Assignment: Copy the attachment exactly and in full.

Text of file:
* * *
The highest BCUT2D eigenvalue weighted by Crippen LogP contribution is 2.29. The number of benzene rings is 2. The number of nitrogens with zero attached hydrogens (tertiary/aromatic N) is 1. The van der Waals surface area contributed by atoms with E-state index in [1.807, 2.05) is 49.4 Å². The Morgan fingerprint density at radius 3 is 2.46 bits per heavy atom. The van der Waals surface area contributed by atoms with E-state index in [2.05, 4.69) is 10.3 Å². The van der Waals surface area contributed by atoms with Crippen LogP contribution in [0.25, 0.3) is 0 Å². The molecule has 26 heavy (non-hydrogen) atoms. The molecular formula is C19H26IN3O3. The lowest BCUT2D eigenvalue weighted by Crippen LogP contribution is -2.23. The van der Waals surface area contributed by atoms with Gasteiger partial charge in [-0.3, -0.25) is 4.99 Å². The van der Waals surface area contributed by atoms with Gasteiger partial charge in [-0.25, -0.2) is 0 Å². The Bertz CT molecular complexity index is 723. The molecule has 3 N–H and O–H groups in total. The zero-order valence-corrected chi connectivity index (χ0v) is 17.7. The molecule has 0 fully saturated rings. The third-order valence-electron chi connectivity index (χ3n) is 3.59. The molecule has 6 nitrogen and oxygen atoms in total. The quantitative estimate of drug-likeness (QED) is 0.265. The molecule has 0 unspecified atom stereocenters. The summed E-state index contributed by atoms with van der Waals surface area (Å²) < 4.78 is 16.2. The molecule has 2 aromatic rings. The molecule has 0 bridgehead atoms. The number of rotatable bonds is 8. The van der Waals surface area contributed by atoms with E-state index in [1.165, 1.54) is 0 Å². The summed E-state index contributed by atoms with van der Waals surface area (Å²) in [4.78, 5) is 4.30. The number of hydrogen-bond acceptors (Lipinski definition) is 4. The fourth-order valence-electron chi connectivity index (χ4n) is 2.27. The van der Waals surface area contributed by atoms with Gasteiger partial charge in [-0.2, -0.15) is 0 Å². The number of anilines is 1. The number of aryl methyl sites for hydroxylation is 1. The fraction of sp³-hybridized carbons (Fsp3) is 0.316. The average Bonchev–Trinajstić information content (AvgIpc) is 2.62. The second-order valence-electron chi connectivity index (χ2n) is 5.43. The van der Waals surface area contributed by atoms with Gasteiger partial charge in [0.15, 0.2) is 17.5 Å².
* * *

The highest BCUT2D eigenvalue weighted by Crippen LogP contribution is 2.29. The number of benzene rings is 2. The number of nitrogens with zero attached hydrogens (tertiary/aromatic N) is 1. The van der Waals surface area contributed by atoms with E-state index in [1.807, 2.05) is 49.4 Å². The Morgan fingerprint density at radius 3 is 2.46 bits per heavy atom. The van der Waals surface area contributed by atoms with E-state index in [2.05, 4.69) is 10.3 Å². The van der Waals surface area contributed by atoms with Crippen LogP contribution in [0.25, 0.3) is 0 Å². The molecule has 26 heavy (non-hydrogen) atoms. The molecular formula is C19H26IN3O3. The lowest BCUT2D eigenvalue weighted by Crippen LogP contribution is -2.23. The van der Waals surface area contributed by atoms with Gasteiger partial charge in [-0.3, -0.25) is 4.99 Å². The van der Waals surface area contributed by atoms with Gasteiger partial charge in [-0.25, -0.2) is 0 Å². The Bertz CT molecular complexity index is 723. The molecule has 3 N–H and O–H groups in total. The zero-order valence-corrected chi connectivity index (χ0v) is 17.7. The molecule has 0 fully saturated rings. The third-order valence-electron chi connectivity index (χ3n) is 3.59. The molecule has 6 nitrogen and oxygen atoms in total. The quantitative estimate of drug-likeness (QED) is 0.265. The molecule has 0 unspecified atom stereocenters. The summed E-state index contributed by atoms with van der Waals surface area (Å²) < 4.78 is 16.2. The molecule has 2 aromatic rings. The molecule has 0 bridgehead atoms. The number of rotatable bonds is 8. The van der Waals surface area contributed by atoms with E-state index in [1.165, 1.54) is 0 Å². The summed E-state index contributed by atoms with van der Waals surface area (Å²) in [4.78, 5) is 4.30. The number of hydrogen-bond acceptors (Lipinski definition) is 4. The fourth-order valence-electron chi connectivity index (χ4n) is 2.27. The van der Waals surface area contributed by atoms with Gasteiger partial charge in [-0.2, -0.15) is 0 Å². The number of anilines is 1. The number of aryl methyl sites for hydroxylation is 1. The fraction of sp³-hybridized carbons (Fsp3) is 0.316. The average Bonchev–Trinajstić information content (AvgIpc) is 2.62. The second-order valence-electron chi connectivity index (χ2n) is 5.43. The van der Waals surface area contributed by atoms with Gasteiger partial charge in [0.15, 0.2) is 17.5 Å².